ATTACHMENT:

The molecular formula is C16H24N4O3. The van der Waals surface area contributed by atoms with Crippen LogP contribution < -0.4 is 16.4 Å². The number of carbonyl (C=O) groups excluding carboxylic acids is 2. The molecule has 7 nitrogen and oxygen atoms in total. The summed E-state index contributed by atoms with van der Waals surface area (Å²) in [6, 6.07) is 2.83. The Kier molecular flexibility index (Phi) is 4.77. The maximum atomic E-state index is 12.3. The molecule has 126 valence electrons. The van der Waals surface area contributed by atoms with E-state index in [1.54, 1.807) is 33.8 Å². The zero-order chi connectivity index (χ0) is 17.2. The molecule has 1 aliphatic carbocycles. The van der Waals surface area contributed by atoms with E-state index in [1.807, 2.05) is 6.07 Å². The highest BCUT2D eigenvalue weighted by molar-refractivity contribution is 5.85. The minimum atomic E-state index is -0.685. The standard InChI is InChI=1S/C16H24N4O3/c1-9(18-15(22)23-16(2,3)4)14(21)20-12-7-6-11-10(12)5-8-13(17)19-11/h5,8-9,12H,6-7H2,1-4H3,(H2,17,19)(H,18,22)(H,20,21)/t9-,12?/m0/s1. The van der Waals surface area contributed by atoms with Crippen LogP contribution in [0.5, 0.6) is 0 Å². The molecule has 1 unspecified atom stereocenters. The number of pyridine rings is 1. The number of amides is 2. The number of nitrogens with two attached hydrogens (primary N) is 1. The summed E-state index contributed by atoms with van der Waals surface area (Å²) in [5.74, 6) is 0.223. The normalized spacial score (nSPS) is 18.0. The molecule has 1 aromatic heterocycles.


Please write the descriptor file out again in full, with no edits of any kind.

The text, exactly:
The molecular formula is C16H24N4O3. The van der Waals surface area contributed by atoms with Crippen LogP contribution < -0.4 is 16.4 Å². The number of carbonyl (C=O) groups excluding carboxylic acids is 2. The molecule has 7 nitrogen and oxygen atoms in total. The summed E-state index contributed by atoms with van der Waals surface area (Å²) in [6, 6.07) is 2.83. The Kier molecular flexibility index (Phi) is 4.77. The maximum atomic E-state index is 12.3. The molecule has 126 valence electrons. The van der Waals surface area contributed by atoms with E-state index in [1.54, 1.807) is 33.8 Å². The zero-order chi connectivity index (χ0) is 17.2. The molecule has 1 aliphatic carbocycles. The van der Waals surface area contributed by atoms with E-state index in [1.807, 2.05) is 6.07 Å². The highest BCUT2D eigenvalue weighted by molar-refractivity contribution is 5.85. The minimum atomic E-state index is -0.685. The standard InChI is InChI=1S/C16H24N4O3/c1-9(18-15(22)23-16(2,3)4)14(21)20-12-7-6-11-10(12)5-8-13(17)19-11/h5,8-9,12H,6-7H2,1-4H3,(H2,17,19)(H,18,22)(H,20,21)/t9-,12?/m0/s1. The van der Waals surface area contributed by atoms with Crippen LogP contribution in [0.5, 0.6) is 0 Å². The molecule has 1 unspecified atom stereocenters. The number of pyridine rings is 1. The number of amides is 2. The number of nitrogens with two attached hydrogens (primary N) is 1. The summed E-state index contributed by atoms with van der Waals surface area (Å²) in [5.74, 6) is 0.223. The normalized spacial score (nSPS) is 18.0. The molecule has 1 aromatic heterocycles.